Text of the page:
Tax returns in Italy have always been complicated, especially if you are not Italian.
They come with a multitude of regulations and tricky exceptions, which can have a major impact on your wallet.
The first step is to understand and weave your way between the rules, the names of different taxes that change depending on your status, Regional taxes or taxes from your place of residence, exemptions, supplements, medical expenses, CU (Certificazione Unica), Irpef …
While it’s true that there are many complications, the date for submitting your tax declaration is now open so you can’t afford to linger.
It’s time to talk about Form 730.
That’s the Income Tax return form for Employees and Retired Workers. While this list isn’t exhaustive, here are some of the revenue sources that might put you into that category:
- income from employment or income similar to being employed such as contracts for project work contracts.
- income from land and buildings
- capital gains for buildings or land sold
- income from self-employment for which VAT is not required (self-employment services not exercised habitually)
- miscellaneous income (for example, income from land and buildings located abroad)
- some of the income is subject to separate taxation (for example, professional income)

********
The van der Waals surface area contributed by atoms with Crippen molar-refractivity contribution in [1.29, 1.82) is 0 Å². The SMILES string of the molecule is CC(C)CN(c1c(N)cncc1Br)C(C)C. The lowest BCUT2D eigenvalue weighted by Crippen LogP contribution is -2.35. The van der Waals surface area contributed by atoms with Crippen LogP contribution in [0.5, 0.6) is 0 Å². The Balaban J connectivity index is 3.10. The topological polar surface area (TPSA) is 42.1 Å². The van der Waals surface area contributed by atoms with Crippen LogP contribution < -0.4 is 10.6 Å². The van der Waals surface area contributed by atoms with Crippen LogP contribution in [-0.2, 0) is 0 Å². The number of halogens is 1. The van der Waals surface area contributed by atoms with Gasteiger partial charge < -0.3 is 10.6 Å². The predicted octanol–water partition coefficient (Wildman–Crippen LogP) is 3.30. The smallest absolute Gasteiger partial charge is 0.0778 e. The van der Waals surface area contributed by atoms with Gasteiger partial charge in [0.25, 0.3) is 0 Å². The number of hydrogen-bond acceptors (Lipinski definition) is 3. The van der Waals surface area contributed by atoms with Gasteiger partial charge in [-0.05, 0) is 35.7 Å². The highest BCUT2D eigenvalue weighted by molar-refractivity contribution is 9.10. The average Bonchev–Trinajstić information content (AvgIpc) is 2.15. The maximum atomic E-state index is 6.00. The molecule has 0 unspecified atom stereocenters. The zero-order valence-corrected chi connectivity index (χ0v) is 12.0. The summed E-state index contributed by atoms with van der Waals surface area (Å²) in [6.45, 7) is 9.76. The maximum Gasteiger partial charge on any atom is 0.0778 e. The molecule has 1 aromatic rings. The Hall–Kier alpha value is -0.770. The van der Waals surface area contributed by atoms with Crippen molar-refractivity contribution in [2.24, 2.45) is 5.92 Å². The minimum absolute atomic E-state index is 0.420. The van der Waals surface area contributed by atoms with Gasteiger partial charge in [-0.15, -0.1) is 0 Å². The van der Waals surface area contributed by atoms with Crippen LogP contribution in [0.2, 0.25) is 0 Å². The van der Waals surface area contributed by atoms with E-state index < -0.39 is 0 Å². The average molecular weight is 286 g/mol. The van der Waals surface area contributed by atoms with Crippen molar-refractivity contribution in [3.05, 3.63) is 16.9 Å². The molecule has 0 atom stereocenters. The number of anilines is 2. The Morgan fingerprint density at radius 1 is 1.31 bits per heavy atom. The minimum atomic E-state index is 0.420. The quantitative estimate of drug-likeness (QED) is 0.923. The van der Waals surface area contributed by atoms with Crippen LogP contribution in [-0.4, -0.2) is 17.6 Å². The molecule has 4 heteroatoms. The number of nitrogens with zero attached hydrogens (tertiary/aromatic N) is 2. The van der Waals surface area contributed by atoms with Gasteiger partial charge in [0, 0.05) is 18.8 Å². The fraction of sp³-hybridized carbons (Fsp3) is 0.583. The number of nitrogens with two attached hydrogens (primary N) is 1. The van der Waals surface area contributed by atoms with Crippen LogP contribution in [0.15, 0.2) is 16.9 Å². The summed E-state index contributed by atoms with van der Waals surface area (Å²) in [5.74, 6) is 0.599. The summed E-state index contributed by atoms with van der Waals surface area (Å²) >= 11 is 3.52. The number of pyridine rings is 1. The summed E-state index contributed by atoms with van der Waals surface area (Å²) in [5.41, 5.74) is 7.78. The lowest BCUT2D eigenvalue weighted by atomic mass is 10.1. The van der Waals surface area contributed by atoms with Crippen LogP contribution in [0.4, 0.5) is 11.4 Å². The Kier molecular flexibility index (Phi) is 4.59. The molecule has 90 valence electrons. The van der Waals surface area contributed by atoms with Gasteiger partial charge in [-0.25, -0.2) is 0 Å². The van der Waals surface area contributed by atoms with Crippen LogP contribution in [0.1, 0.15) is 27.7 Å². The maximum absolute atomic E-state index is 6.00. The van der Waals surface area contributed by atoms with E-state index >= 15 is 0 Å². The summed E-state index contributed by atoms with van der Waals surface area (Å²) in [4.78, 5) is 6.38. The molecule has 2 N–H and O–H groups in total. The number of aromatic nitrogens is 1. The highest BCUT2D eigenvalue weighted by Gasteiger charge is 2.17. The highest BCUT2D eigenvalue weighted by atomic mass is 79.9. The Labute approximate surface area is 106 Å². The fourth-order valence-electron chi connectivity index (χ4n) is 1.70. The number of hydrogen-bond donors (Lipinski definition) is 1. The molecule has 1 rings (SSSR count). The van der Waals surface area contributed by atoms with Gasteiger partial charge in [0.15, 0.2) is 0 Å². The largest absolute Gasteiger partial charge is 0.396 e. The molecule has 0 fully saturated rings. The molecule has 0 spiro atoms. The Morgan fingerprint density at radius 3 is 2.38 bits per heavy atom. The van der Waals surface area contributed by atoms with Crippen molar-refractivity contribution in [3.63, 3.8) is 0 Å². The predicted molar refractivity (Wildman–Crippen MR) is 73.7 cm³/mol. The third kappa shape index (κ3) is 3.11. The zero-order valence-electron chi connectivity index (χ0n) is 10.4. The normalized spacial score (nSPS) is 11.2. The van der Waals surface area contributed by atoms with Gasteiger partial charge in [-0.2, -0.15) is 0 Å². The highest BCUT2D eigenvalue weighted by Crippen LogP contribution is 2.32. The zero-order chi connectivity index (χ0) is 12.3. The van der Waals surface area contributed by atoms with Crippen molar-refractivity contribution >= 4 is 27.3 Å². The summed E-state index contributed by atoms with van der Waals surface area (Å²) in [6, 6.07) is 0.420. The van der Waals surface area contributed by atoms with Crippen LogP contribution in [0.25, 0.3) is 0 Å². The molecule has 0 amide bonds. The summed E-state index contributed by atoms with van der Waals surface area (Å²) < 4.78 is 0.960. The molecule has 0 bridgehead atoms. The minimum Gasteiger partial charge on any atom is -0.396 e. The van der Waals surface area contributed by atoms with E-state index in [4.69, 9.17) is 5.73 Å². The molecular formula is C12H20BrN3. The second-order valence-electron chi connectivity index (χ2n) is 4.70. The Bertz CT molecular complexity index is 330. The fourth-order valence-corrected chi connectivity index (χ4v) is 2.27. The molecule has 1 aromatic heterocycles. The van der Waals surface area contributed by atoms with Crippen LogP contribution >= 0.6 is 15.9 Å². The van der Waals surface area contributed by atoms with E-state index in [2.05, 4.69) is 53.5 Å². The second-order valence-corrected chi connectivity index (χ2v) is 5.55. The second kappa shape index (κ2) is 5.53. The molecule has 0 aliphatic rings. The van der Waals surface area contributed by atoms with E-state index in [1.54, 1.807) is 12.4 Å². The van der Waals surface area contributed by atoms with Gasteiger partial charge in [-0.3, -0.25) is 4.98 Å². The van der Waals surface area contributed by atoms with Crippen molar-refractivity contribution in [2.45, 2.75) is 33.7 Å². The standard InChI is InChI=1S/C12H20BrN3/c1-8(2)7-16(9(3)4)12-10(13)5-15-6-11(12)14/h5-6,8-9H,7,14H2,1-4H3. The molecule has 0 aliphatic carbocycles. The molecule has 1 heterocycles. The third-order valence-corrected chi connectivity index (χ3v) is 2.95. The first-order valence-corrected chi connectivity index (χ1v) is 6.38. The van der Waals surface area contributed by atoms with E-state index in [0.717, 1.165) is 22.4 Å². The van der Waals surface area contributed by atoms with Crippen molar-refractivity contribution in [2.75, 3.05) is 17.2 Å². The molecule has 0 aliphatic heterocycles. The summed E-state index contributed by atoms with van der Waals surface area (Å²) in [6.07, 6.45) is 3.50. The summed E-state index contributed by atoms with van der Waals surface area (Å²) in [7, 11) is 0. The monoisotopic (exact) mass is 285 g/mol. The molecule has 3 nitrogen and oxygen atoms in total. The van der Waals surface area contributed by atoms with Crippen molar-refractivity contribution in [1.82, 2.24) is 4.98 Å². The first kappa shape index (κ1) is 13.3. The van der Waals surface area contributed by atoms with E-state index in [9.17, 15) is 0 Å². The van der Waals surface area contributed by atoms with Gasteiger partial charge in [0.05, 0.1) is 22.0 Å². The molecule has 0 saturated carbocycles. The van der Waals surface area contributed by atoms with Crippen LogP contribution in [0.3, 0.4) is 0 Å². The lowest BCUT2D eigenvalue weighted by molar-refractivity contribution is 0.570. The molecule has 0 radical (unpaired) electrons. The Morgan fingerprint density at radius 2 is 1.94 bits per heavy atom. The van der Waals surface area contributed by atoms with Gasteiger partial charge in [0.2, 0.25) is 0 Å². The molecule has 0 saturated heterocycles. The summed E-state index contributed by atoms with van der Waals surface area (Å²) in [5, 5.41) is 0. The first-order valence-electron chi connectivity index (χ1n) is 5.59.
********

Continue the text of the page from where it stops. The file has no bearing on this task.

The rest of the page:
- pension income
Although Form 730 has recently been changed to make it more accessible, it’s still extremely complex because of the many, many different variables that you need to take into consideration.
The new form does have certain advantages. For example, it allows you to obtain a tax refund directly into your payslip (from July) or into your pension (from August / September). Alternatively, if payments are due, these are deducted directly from your salary (from July) or from your pension (from August/September).
What happens if you are an employee of a foreign company or have assets abroad?
You need to understand the implications of your personal working situation when it comes to paying tax in Italy. If you are working for a foreign company, you will have to provide the equivalent of the Italian CU as well as the amount of income received abroad and taxes already withheld or paid in that country. This avoids double taxation and means you don’t pay more than the correct amount.
In principle, you need to have been resident in Italy for at least 183 days to be liable for tax here, but your individual circumstances might play an important part in that evaluation.
In short, Italian tax returns are not for the fainthearted. Here at Italian Connections HCB, we partner with an established firm of professional accounts to make sure your tax return is submitted correctly and on time.
If you have questions or would like to talk to us about handling your Italian tax return for you, just book an initial 15 minute free conversation with our friendly team by clicking on the button below.